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While this is great news for those students, it made me think about my own education, the impact of a $1 and our students at Impact Network. Unlike our students in Zambia, I always took going to school as a given. I’m not sure I would have had the commitment to walk up to 3 hours each way to get to school as some of our students do, but I never had to find that out. Whether I would go to university was not ever a question; the question was around which university I would enroll in. I sometimes take for granted that my 3-year-old has close to a dozen different schooling options and the decisions I have to make are between Montessori, dual language, traditional programs or outdoor-based schools. These are things that most people in the world do not have access to – early childhood education, university and a schooling options in general.

Working in Zambia has made me realize the enormous impact you can make with a small amount of money and it is one of the reasons I love the work that we do – not everyone has 40 million dollars to donate after all. We can provide a quality education to students for just $5 a month. This education will change the future of many of our students lives just as the gift from Robert will have a great impact on many of the students from the 2019 graduating class. The students of Morehouse's graduating class have been encouraged to pay it forward. I look forward to hearing more about their stories in the future.

-Katie

Little Learners!

For a few years now, Impact Network has been thinking about what happens to our students as they enter grade 1. For almost the entire class, it’s their first time being in school. They are learning how to hold a pencil, mastering the fine motor skills necessary to write the letter “A”, and learning the alphabet. It’s an important time for them – but it can also be quite challenging.

There is unquestionable evidence that Early Childhood Education (ECE) can drastically improve student outcomes later in schooling, but there remains very few options for school for students aged 3-6 in many African contexts. Where we work in Zambia, while there is a stated desire for more ECE, but without additional resources, classroom space, and dedicated teachers, it’s impossible to implement in rural areas.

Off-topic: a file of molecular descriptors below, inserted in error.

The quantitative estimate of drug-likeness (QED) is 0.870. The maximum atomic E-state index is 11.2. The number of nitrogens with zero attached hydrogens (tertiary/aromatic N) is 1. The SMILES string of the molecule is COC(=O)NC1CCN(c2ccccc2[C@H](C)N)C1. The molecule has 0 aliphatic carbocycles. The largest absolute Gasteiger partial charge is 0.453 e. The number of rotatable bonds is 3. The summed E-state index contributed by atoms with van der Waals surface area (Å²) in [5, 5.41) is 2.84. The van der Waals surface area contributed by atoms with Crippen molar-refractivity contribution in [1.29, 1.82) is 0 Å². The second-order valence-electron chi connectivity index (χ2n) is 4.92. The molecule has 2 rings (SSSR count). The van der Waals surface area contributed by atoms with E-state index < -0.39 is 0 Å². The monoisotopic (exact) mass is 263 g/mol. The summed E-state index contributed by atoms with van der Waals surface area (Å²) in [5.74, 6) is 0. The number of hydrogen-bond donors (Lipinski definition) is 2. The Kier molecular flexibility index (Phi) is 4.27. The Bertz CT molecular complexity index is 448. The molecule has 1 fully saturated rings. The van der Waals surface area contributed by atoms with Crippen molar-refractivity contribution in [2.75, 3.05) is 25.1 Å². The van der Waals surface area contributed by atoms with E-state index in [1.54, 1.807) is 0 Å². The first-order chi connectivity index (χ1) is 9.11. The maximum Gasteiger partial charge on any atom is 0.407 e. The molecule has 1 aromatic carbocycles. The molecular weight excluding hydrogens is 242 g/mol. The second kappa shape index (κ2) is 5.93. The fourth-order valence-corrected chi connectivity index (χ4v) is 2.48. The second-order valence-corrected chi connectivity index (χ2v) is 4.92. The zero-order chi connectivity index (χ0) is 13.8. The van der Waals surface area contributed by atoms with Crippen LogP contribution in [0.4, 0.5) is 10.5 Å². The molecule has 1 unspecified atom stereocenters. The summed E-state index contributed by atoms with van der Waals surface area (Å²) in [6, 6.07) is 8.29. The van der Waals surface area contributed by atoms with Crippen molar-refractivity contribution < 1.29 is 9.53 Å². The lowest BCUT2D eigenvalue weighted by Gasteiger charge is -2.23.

That’s why Impact Network opened its first pilot ECE class earlier this month! I was thrilled to be able to observe our first classes at Joel Community School earlier this week. The classroom was filled with brightly colored chairs, a few clusters of desks, and play mats where the children sat for circle time, songs, and discussions. Their teacher sat with them in a large circle and they used dolls to discuss the people that make up their family. Some students were shy explaining who they have – mama, daddy, umbuya (grandmother), aunts, uncles, cousins. The teacher used dolls to explain how families worked together. I cannot wait to see these students progress through our Impact Network schools!

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And I have to say – the kids were so cute. I say that as someone who has seen thousands of kids walk through our schools over the last six years. But they were absolutely adorable.

-Reshma

In no other country on Earth is my story even possible

Bwanji from Zambia!

As some of you know, a few weeks ago I became an American citizen (don’t worry, I still have my Canadian passport just in case!).  In the waiting area as your paperwork is checked with hundreds of others and a judge swears you in, no electronics are allowed. So I grabbed a book before I left home and made my way through the first two thirds of President Barack Obama’s Dreams From My Father.  A memoir written 13 years before he became President and while he started his Senate campaign in Chicago, it maps a journey of his time in Hawaii, Indonesia, California, New York, Chicago, and Kenya. And, as luck would have it, I started the section on Kenya as I departed for the Global Schools Forum taking place in Nairobi.

What struck me most was that while Obama’s story of success is an unlikely one, tracing his origins and early career was enormously powerful in understanding why he has been successful. In particular, he details the painstaking work he did organizing small, impoverished communities in Chicago in his early years. He discusses all of the failures – all of the times he set out to meet with a particular group of parents, or churches, and 8 people showed up instead of 50 (imagine being one of those 8 people now!).  He discusses his successes – but truthfully, they seem like little tiny wins that wouldn’t really move the needle much on his goals. He describes the tedious process of organizing communities around a common goal, how he built relationships built on trust and mutual respect, and how he ultimately became successful.